The Bureau of Land Management’s Billings Field Office will push back the comment deadline on its new Travel Management Plan for the Pryor Mountains after criticism of its failure to notify the public.
The document was published on the BLM’s ePlanning website Nov. 15 with the comment period set to end Dec. 6, but no news release was issued notifying the public the plan was even available for comment.
“It used to be no matter what,” we put out a news release, said Dave Lefevre, Billings Field Office manager. But, he said the agency’s new online planning site, called ePlanning, now satisfies that requirement for public notification.
“We wrestled with this a lot,” he added. “Looking back, I would have done it differently.”
The lack of communication drew condemnation from a state environmental group, which may have been the only ones to notice the new document.
“The BLM never made any sort of public statement about the EA, which is indicative of their disregard for public input,” said Alex Blackmer, communications manager for the Montana Wilderness Association, in an email.
One of the reasons Lefevre said he should have posted a public notice is that the Montana Wilderness Association noted the BLM’s proposal to allow electric bikes, or e-bikes, on nonmotorized trails in the Pryor Mountains. Consequently, Lefevre said the comments flowing into the BLM have been one-sided against allowing that move.
The MWA issued a press release on Monday calling on its members to quickly comment before what had been a Friday deadline. Given the amount of interest the MWA outreach generated, Lefevre decided to extend the comment period to Jan. 6. The public can comment via the ePlanning site.
The BLM proposal to allow e-bikes on nonmotorized trails was related to an executive order by Secretary of Interior David Bernhardt. Issued in August, the directive said low-power, pedal-assisted e-bikes should be allowed on the same trails where traditional bikes are allowed on federal lands.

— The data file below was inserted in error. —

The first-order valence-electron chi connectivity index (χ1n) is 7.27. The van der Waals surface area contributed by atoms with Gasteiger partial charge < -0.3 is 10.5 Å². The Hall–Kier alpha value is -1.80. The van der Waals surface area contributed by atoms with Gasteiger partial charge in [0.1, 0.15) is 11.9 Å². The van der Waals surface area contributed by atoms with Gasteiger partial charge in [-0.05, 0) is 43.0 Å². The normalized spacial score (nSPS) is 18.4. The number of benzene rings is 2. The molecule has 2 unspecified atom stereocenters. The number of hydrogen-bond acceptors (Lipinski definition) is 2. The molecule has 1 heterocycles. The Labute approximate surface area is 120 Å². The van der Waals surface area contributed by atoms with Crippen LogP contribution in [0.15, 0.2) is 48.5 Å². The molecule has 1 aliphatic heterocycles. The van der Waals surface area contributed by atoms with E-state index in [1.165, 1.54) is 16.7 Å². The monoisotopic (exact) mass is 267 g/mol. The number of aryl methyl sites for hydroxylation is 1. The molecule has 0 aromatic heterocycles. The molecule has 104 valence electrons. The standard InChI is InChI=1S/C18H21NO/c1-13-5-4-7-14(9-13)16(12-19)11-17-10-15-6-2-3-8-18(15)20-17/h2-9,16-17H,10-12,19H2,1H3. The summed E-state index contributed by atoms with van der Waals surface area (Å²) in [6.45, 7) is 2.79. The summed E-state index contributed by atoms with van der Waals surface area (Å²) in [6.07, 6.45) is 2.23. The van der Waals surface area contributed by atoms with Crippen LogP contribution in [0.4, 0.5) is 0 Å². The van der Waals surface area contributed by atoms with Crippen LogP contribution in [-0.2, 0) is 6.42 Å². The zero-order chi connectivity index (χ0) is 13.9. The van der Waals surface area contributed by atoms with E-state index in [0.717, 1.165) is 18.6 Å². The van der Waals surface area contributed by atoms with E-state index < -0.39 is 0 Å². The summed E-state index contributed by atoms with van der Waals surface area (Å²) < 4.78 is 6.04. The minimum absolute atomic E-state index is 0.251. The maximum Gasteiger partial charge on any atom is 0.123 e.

“By issuing this secretarial order, Secretary Bernhardt has essentially taken decisions about how to manage our local BLM trails out of the hands of local BLM officials,” said Mike Penfold, former Montana and Dakotas BLM director, in the MWA press release. “These orders coming from D.C. make it impossible for BLM staff to make informed on-the-ground decisions about what should be allowed where. These trails are unique, and staff need to be able to make site-specific decisions about appropriate uses without being handcuffed by one-size-fits-all orders from D.C.”
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Lefevre said the public had plenty of opportunities to comment prior to 2015 when the Resource Management Plan for Pryor Mountains was finalized. However, the BLM delayed a decision on travel management. That’s not unusual to separate the two, he said.
“Travel is really controversial, and we didn’t want the RMP to get hung up on travel management decisions,” Lefevre said.
That worked out in BLM’s favor, he added, since the agency had lost some lawsuits in other regions where cultural resource inventories weren’t extensive enough. So the Billings Field Office staff had time to make sure that part of the plan was well considered in the Pryors.